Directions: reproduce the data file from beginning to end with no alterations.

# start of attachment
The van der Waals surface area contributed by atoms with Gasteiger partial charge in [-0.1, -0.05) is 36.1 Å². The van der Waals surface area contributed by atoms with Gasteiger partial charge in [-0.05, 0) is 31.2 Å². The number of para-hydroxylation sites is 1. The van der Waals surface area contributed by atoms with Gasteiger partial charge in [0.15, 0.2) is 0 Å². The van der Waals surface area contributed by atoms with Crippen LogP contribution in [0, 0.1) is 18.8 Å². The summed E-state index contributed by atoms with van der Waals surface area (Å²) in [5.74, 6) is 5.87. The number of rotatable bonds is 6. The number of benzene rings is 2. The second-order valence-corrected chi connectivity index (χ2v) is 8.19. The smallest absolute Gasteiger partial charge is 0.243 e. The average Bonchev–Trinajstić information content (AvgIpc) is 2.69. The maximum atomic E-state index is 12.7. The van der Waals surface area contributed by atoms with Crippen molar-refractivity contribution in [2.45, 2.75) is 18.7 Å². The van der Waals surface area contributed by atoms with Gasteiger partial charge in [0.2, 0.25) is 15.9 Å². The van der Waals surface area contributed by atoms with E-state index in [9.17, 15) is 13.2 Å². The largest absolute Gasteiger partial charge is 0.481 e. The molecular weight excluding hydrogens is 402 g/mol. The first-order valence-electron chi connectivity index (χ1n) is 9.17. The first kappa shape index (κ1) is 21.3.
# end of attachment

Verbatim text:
The van der Waals surface area contributed by atoms with Gasteiger partial charge in [-0.1, -0.05) is 36.1 Å². The van der Waals surface area contributed by atoms with Gasteiger partial charge in [-0.05, 0) is 31.2 Å². The number of para-hydroxylation sites is 1. The van der Waals surface area contributed by atoms with Gasteiger partial charge in [0.15, 0.2) is 0 Å². The van der Waals surface area contributed by atoms with Crippen LogP contribution in [0, 0.1) is 18.8 Å². The summed E-state index contributed by atoms with van der Waals surface area (Å²) in [5.74, 6) is 5.87. The number of rotatable bonds is 6. The number of benzene rings is 2. The second-order valence-corrected chi connectivity index (χ2v) is 8.19. The smallest absolute Gasteiger partial charge is 0.243 e. The average Bonchev–Trinajstić information content (AvgIpc) is 2.69. The maximum atomic E-state index is 12.7. The van der Waals surface area contributed by atoms with Crippen molar-refractivity contribution in [2.45, 2.75) is 18.7 Å². The van der Waals surface area contributed by atoms with Gasteiger partial charge in [0.2, 0.25) is 15.9 Å². The van der Waals surface area contributed by atoms with E-state index in [9.17, 15) is 13.2 Å². The largest absolute Gasteiger partial charge is 0.481 e. The molecular weight excluding hydrogens is 402 g/mol. The first-order valence-electron chi connectivity index (χ1n) is 9.17. The first kappa shape index (κ1) is 21.3.